As used herein, the term “amplicon” refers to a polynucleotide molecule (or collectively the plurality of molecules) produced following the amplification of a particular target nucleic acid. The amplification method used to generate the amplicon can be any suitable method, most typically, for example, by using a PCR methodology. An amplicon is typically, but not exclusively, a DNA amplicon. An amplicon can be single-stranded or double-stranded, or in a mixture thereof in any concentration ratio.

As used herein, the expression “real-time detection of amplicon accumulation” refers to the detection of, and typically the quantitation thereof, of a specific amplicon or amplicons, as the amplicon(s) is/are being produced (typically by PCR) without the need for a detection or quantitation step following the completion of the amplification. The terms “real-time PCR” or “kinetic PCR” refer to real-time detection and/or quantitation of amplicon generated in a PCR.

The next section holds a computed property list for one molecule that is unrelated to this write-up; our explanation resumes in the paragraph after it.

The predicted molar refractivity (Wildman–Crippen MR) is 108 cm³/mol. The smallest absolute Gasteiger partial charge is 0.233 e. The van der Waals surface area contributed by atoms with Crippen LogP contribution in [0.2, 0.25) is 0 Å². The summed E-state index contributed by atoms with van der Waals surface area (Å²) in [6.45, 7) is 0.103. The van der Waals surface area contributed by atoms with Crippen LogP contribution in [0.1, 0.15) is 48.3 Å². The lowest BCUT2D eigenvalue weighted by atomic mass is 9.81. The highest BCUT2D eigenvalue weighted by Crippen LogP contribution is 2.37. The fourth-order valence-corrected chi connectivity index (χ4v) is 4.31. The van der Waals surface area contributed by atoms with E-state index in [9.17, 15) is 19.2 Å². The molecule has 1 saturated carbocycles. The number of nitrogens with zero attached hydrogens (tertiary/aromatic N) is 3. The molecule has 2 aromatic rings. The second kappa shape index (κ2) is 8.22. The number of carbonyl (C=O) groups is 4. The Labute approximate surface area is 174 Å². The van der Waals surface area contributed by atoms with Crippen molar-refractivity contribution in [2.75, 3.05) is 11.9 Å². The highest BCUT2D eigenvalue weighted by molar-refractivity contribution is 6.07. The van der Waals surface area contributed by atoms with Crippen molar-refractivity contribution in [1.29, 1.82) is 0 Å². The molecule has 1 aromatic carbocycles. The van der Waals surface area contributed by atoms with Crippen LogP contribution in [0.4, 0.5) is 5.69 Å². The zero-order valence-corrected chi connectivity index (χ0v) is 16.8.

A common method for real-time detection of amplicon accumulation is by a 5′-nuclease assay, also termed a fluorogenic 5′-nuclease assay, e.g., a TaqMan analysis; see, Holland et al., Proc. Natl. Acad. Sci. USA 88:7276-7280 (1991); and Heid et al., Genome Research 6:986-994 (1996). In the TaqMan PCR procedure, two oligonucleotide primers are used to generate an amplicon specific to the PCR reaction. A third oligonucleotide (the TaqMan probe) is designed to hybridize with a nucleotide sequence in the amplicon located between the two PCR primers. The probe may have a structure that is non-extendible by the DNA polymerase used in the PCR reaction, and is typically (but not necessarily) colabeled with a fluorescent reporter dye and a quencher moiety in close proximity to one another. The emission from the reporter dye is quenched by the quenching moiety when the fluor and quencher are in close proximity, as they are on the probe. In some cases, the probe may be labeled with only a fluorescent reporter dye or another detectable moiety.